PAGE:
Setup authentication driver
Data concerned & available plugins
As explained in the previous chapter, there are various types of data managed in Pydio: configurations vs. “business” data ( = your files ). All the configurations data are managed by the configuration backend, but the users directory is handled by another type of plugins, Authentication ones. Basically, these plugins are just able to tell whether a user exists or not, if he can be logged in with a given password, and if he is part of group.
Although configuration backends are few (basically serialized files or DB), authentication backend have more implementations:
- auth.serial, auth.sql: “Internal“ implementations, that keep all data inside Pydio, and that are very close to their “conf” counter part.
- auth.ldap, auth.cas: SSO like implementations that can query an LDAP/AD directory or a CAS server.
- auth.ftp, auth.smb: specific implementations that are linked to a workspace for performing authentication “dynamically”.
- auth.remote, auth.cmsms, auth.phpbb: bridges allowing to use an external PHP CMS as a user directory. Currently there are WordPress, Joomla and Drupal counterparts, as well as detailed how-to to log to any existing system.
The following articles will go through the most used implementations. Use the Application Parameters > Authentication to switch the backend.
One ore two instances? Master or Slave?
If you open the Authentication panel, below the first set of generic parameters, you will see two sections: Main Instance & Secondary Instance (optional).
For Master Driver :
By default, depending on the value you chose at install, you will see the “Main Instance” set with a value (either Serialized or DB) and the associated options, and the secondary instance is not used.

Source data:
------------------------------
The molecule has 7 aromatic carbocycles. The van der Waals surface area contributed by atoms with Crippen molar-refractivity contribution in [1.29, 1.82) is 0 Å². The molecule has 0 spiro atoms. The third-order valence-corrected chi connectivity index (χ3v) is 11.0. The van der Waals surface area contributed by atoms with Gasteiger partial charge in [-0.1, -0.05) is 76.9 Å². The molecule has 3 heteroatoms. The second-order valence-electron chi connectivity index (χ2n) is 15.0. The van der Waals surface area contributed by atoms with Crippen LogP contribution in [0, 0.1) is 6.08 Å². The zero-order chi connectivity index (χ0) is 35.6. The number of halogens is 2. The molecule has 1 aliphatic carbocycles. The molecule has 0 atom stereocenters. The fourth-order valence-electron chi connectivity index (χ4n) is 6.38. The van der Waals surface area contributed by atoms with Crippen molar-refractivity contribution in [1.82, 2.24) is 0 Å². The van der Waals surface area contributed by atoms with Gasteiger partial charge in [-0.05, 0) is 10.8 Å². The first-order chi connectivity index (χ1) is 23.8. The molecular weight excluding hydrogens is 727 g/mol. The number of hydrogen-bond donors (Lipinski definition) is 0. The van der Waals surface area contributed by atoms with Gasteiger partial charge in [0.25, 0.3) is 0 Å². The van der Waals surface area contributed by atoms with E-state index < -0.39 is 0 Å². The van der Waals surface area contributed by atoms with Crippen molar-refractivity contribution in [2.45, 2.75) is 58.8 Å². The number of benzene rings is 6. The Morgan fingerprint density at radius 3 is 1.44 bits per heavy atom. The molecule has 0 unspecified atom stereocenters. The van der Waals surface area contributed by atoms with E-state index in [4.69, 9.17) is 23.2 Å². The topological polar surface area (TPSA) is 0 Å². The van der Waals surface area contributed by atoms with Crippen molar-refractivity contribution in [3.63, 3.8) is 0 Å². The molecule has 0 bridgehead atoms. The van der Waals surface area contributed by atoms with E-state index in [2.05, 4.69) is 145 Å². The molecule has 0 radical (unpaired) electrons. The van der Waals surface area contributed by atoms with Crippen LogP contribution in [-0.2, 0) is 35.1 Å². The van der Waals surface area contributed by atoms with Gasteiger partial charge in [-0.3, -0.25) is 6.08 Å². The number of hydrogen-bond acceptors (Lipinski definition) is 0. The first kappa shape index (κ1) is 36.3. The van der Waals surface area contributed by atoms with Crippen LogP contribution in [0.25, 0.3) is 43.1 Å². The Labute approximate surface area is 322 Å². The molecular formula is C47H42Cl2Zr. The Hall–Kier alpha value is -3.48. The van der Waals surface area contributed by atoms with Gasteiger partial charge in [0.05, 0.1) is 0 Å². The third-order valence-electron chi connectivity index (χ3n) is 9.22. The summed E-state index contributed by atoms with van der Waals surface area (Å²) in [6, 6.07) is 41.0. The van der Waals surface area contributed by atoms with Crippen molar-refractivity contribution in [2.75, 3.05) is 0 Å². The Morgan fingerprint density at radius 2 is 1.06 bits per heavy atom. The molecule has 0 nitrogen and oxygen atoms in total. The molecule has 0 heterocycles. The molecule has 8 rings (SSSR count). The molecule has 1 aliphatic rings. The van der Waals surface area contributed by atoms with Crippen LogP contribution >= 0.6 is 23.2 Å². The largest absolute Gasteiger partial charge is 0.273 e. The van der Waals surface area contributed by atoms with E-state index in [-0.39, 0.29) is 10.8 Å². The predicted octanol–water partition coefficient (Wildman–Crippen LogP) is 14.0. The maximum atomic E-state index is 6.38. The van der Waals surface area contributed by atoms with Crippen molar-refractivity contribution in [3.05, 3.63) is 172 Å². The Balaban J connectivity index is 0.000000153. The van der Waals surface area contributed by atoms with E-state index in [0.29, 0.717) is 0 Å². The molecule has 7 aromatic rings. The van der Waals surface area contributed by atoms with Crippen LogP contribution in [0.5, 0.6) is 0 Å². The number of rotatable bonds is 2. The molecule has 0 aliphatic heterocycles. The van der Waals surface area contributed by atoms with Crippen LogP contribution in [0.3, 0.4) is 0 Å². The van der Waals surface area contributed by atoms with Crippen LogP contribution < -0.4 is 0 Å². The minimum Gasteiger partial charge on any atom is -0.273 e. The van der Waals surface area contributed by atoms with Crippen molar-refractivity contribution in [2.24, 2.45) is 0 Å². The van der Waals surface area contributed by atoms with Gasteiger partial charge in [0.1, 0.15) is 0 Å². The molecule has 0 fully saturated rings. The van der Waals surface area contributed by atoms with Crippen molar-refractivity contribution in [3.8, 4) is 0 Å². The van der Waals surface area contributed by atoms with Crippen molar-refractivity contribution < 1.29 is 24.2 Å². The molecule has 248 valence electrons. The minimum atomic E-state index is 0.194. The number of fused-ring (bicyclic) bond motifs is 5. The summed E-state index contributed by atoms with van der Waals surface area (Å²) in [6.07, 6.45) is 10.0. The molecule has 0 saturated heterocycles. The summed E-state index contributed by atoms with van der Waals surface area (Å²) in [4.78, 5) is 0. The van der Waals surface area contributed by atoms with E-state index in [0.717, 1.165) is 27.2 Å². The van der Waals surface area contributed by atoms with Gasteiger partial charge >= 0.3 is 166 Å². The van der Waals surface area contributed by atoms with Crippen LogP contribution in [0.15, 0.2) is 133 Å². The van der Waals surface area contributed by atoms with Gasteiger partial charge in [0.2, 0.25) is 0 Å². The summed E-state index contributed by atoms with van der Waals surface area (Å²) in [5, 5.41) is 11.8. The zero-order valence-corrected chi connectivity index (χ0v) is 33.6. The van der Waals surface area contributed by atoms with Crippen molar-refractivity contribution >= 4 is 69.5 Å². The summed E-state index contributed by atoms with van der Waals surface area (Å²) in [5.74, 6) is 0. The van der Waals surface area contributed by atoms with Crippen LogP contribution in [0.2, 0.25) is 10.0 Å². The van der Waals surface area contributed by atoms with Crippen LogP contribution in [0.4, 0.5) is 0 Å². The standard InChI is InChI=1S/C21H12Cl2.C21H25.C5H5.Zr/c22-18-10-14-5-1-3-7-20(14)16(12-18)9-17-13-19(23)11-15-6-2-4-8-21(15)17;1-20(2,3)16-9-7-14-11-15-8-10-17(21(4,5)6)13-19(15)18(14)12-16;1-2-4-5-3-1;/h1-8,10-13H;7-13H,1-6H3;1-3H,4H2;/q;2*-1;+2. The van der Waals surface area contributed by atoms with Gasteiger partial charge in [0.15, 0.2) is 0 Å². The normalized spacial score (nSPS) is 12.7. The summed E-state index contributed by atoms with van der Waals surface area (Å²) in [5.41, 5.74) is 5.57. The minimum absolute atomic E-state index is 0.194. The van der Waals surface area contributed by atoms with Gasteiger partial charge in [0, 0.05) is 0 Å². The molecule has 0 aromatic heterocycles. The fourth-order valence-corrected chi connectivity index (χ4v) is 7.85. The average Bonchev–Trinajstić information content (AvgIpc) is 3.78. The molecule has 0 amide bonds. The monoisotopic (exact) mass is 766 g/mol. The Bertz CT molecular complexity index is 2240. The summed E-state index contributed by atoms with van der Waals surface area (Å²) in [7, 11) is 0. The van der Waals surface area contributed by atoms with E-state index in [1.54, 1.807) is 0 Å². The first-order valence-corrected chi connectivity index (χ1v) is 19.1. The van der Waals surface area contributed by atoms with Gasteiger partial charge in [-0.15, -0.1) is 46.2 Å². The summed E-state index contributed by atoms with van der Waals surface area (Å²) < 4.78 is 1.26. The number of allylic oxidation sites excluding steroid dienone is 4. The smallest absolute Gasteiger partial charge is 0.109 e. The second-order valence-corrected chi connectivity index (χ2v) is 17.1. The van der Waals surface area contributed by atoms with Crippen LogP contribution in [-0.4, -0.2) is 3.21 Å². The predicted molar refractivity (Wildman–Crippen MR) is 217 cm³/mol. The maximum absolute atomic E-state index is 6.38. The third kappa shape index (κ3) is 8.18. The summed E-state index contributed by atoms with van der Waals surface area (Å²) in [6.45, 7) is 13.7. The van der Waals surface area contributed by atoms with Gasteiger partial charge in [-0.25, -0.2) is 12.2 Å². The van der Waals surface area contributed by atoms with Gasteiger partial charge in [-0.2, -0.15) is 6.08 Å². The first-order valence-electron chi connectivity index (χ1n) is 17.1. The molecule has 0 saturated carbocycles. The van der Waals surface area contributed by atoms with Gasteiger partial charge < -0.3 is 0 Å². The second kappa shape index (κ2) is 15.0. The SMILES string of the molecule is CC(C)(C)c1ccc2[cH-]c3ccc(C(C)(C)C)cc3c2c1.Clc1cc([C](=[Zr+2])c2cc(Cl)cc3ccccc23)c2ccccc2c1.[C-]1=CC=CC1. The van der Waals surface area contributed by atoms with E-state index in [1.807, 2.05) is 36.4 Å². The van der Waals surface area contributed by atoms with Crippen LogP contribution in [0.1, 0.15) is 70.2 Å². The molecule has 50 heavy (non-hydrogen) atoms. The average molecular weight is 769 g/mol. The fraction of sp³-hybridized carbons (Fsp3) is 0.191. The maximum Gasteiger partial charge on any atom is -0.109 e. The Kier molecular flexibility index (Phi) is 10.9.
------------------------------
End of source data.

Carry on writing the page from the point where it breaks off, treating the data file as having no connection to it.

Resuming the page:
This secondary instance can be used in two different situations:
- You want to “merge” two different data sources for authenticating the users. For example, your company already manages two directories, one for internal users and the other for external collaborators, and you want to keep them separate. You also want to let the user choose at login time to which backend she will log. You use the “User Choice” Mode and define a secondary auth plugin instance for that.
- Your primary directory is readonly. It is for example very frequently the case if you are connecting to a central LDAP directory. In that case, if you define your Main Instance to point to this directory, users of Pydio will not be able to create new temporary users to share folders! That’s why you will configure a secondary instance using one of the Pydio “internal” implementation (serialized files or DB), which will maintain a secondary directory for external users, without having to pollute your central directory. Using the “Master / Slave” mode, will put this second instance as a slave of the first one, allowing also better performances and caching the original users inside the secondary store as well.
If you're going to use a remote authentification you should in most cases put the Pydio database in the secondary driver so that if you have an issue with you're remote authentifcation you can log with your Pydio database and administrate.
Note: for those familiar with the previous versions of Pydio, this is nothing more than the encapsulation of the auth.multi plugin.
Auth plugins common options
As you can see when you select the various possible AUTH plugins, some options are commons to all of them. Some parameters worth to be noticed:
Transmit Clear Pass: This is deprecated, leave this value to Yes.
Store Password in Session: this option can be necessary in the case of a “dynamic” authentication to a remote system, for example for mounting a folder using the current user credentials.
Auto Create User: Generally, this should be set to true if you are binding Pydio to an external users directory. This is highlighting the separation between the proper authentication data and the configurations data: when a user will log in for the very first time, if he is correctly authenticated by the “Auth” plugin, the whole Pydio counterpart storing his/her preferences, rights, etc, does not exists by default. If this option is set to Yes, and Pydio user object will be created, with the various defaults values applied (default profile and role, default rights from the workspaces, etc…).Back to top